Grade 1 own root roses of different varieties can also be different sizes. Just like the body shape & size of people vary so do the sizes of roses. Some people have longer torsos and shorter legs or longer arms and feet but I would argue we are all Grade 1 humans, we just come in different shapes & sizes that make us all unique. Some roses have longer canes with a wider spread. Some have thinner canes with more thorns. Some are taller and some are broader. The size of a bare root rose, will reflect the individual characteristics of the rose variety. This is one area of rose growing where size doesn’t always matter as a bare root roses that is "smaller" will grow to be full size roses just like their "larger" counterparts.

 

What’s important is looking for the grade number, whether it’s grafted or own root, and U.S.-produced or imported. If you are purchasing your rose from a reputable nursery then they have graded the rose appropriately using the ANSI grading system. Personally, I think this is one area of the standardization system that could use a revision after 50 years with so many more rose varieties now available in own root selections. The current grading standards for the "deciduous shrubs" category only outlines the requirements for what the plant needs to look like as a finished container size after one year of growth and not as a bare root plant. Here is an excerpt directly from the standards of Section 3.1.2 Specifications for Type 0 tender deciduous shrubs (aka own root roses): "Plants may not meet plant size specification or minimum number of canes at time of shipment at certain times of the year, but would be expected to reach the plant size specification and minimum number of canes during the first growing season after shipment. In cases where plants may be shipped after being pruned back and before reaching plant size specification, specifications shall also include minimum spread of roots. Specifications for Type 0 tender deciduous shrubs may include only the container size."WOW! This is enough mumbo jumbo to even make my head spin and I'm in the nursery trade!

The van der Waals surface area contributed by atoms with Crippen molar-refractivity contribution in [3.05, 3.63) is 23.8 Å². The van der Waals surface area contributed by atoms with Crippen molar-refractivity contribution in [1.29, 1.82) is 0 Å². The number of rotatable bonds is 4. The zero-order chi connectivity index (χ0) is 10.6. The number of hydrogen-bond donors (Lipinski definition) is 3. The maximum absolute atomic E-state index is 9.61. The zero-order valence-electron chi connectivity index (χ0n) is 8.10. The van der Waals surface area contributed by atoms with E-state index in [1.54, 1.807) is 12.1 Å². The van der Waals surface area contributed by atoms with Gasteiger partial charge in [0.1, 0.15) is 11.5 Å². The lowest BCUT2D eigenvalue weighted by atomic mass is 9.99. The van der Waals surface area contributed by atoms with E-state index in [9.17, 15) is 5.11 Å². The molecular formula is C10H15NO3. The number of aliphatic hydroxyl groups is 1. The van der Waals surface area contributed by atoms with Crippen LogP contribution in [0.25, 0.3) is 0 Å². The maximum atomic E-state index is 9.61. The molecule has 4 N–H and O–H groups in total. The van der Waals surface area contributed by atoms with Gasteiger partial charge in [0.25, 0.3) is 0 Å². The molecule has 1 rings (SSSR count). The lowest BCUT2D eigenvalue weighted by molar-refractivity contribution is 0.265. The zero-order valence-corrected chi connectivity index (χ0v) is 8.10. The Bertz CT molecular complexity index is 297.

When the grading standardization was developed, the market was almost exclusively grafted roses. It's also important to keep in mind that the grading standardization for both grafted and own root roses was developed for those in the professional nursery trade, not retail consumers, purchasing bare root roses and placing them in pots (aka canning) for sale as fully finished leafed out plants for consumers to buy in retail nursery centers. It can make it very confusing for both new & veteran gardeners alike when they receive an order of bare root roses of both grafted and own root rose plants that are all Grade 1 by ANSI standards and the plants all are different shapes and sizes. It's easy to assume the smaller own root plants to be inferior quality when in-fact they are equal to or better than their grafted siblings.